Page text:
Fuchsia heath (Epacris longiflora)
Photo - Linda Ross
If you go for a bushwalk this weekend (weather permitting) in one of the coastal National Parks around Sydney & Central Coast, chances are you will see one of these.
The Blue Mountains member of the family E. pulchella can be spotted now on bushwalks along creeks within the Blue Mountains National Park.
Native Fuchsia is a fairly straggly looking shrub, growing to the modest height of 1m. Its small, hard, pointy leaves run up and down the stems, similar to Westringia. This unassuming plant goes unnoticed until it bursts into flower, producing masses of tubular red blooms with white lips throughout the year, although the peak time is June-October.
Epacris longiflora thrives on the sandstone topography of the Sydney basin and loves growing in coastal areas where you can guarantee wind protection.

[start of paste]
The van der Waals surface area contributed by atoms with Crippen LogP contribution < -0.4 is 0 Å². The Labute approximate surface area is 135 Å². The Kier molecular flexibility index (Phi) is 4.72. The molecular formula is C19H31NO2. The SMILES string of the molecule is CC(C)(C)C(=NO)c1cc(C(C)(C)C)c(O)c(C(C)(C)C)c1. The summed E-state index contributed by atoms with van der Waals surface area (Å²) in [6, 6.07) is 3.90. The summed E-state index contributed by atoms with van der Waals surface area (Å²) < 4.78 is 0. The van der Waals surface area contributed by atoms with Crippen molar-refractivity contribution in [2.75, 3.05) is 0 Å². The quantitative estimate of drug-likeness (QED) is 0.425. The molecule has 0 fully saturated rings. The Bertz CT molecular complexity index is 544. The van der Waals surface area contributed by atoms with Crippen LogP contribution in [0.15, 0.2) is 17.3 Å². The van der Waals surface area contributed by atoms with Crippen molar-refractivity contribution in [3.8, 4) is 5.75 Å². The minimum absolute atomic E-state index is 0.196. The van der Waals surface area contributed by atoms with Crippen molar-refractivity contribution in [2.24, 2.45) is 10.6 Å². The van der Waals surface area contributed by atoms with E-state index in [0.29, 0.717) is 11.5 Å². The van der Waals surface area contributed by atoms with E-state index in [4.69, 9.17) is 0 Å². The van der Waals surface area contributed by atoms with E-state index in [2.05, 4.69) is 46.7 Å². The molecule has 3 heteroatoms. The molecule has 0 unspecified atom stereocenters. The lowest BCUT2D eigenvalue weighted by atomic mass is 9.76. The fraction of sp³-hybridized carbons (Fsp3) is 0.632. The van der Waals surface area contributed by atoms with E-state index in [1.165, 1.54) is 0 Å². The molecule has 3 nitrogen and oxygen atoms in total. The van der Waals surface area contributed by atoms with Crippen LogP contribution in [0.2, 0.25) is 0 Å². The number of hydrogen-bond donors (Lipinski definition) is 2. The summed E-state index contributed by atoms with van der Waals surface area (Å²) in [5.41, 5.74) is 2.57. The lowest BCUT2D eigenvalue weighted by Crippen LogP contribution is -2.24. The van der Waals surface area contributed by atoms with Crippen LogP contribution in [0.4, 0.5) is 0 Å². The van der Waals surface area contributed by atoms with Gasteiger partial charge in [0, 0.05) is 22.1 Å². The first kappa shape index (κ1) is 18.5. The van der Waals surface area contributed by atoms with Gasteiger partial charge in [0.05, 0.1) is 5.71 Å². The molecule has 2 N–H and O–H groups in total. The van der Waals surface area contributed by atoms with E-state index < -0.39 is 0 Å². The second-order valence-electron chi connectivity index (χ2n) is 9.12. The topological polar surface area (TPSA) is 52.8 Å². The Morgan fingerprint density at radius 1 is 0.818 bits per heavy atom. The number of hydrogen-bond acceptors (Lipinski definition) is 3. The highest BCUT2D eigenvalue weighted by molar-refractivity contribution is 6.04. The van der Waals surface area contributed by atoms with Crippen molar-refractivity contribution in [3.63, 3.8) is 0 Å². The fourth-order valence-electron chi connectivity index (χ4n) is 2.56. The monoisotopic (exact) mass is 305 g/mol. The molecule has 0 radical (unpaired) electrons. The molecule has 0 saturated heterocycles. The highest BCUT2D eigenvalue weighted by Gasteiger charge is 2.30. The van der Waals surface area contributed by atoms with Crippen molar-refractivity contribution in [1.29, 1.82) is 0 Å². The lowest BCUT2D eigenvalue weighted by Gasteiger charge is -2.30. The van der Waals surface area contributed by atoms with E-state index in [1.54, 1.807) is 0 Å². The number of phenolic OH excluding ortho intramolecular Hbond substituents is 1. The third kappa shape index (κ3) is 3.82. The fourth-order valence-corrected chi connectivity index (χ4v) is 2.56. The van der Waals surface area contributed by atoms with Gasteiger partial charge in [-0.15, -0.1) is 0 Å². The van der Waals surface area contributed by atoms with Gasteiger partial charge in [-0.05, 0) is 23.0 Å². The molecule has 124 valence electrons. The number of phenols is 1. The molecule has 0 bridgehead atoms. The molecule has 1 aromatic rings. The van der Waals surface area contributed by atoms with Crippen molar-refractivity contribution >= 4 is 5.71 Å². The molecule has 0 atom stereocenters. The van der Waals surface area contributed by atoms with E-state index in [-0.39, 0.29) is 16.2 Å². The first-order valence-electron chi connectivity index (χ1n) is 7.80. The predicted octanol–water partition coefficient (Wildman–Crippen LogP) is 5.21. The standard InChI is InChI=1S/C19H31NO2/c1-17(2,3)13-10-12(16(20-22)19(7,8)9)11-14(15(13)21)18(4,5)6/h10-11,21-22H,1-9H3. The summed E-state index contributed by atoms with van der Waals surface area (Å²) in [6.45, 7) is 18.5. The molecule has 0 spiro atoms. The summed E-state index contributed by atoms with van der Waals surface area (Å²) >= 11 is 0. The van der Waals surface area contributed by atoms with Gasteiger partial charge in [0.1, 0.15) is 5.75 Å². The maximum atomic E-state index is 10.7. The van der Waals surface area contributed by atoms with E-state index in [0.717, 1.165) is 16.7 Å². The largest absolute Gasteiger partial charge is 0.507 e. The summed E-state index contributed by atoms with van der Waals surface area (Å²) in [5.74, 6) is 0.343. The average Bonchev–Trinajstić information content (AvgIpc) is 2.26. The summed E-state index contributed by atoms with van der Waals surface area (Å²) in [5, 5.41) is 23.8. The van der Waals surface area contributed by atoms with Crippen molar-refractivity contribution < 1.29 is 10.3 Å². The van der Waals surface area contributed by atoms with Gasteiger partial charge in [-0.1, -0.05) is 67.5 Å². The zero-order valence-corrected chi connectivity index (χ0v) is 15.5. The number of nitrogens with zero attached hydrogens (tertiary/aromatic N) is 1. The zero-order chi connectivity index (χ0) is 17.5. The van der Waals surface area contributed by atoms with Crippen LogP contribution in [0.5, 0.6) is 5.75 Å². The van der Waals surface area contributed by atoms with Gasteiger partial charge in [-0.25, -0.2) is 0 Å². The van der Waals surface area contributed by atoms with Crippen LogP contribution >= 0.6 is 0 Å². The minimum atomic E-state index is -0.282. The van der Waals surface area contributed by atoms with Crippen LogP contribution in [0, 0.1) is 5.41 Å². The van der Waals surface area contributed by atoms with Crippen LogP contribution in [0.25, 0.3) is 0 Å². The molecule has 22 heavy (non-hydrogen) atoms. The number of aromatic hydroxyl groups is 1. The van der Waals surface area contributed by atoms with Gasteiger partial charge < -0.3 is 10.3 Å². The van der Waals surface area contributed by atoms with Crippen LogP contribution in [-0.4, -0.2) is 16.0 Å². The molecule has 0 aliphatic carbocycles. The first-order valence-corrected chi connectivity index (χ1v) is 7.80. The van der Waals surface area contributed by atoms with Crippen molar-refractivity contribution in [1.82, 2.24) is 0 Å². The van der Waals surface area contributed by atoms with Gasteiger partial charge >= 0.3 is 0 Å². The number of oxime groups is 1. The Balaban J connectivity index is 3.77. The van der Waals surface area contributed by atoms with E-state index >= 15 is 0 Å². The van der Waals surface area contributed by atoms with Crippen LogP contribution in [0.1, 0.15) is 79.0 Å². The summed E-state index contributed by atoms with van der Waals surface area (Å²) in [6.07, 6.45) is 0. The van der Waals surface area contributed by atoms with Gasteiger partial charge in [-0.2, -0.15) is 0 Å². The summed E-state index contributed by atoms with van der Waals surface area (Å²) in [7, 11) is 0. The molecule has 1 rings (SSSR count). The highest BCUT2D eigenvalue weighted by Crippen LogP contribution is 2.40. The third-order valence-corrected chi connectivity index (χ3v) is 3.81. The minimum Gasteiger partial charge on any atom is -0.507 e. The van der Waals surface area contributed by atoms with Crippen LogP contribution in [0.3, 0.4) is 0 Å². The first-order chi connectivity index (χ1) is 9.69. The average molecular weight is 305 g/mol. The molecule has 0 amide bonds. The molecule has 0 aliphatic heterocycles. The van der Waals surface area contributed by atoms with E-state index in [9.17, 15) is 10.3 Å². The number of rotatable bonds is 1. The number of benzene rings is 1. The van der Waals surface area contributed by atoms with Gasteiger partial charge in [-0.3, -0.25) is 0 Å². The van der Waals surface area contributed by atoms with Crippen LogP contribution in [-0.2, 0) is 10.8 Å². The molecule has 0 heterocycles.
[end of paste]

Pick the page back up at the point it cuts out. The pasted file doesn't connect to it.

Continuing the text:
In fact we thinks it even more tolerant than that - in Linda's coastal garden it thrives in rich chocolate soil, 100m from the beach. When it’s happy it flowers most of the year, Flowers are pendulous red tubes, tipped with white. Each arching stem can carry up to 100 flowers. Epacris prefers light shade and damp soil and attracts small honeyeaters such as eastern spinebills.
Prefers a well drained, slightly sandy soil but will respond badly to extremely dry periods. Can handle full sun but prefers to have a bit of shade. Use only native fertilisers and give a light prune after each flowering period.
Native Fuchsia can often be found hanging over rocks in the wild, so it makes a great addition to native rockery gardens. This interesting native looks excellent when planted on mass with Correas.
Gently weed around plants as they do not like the extra humidity and moisture of weeds growing around their base.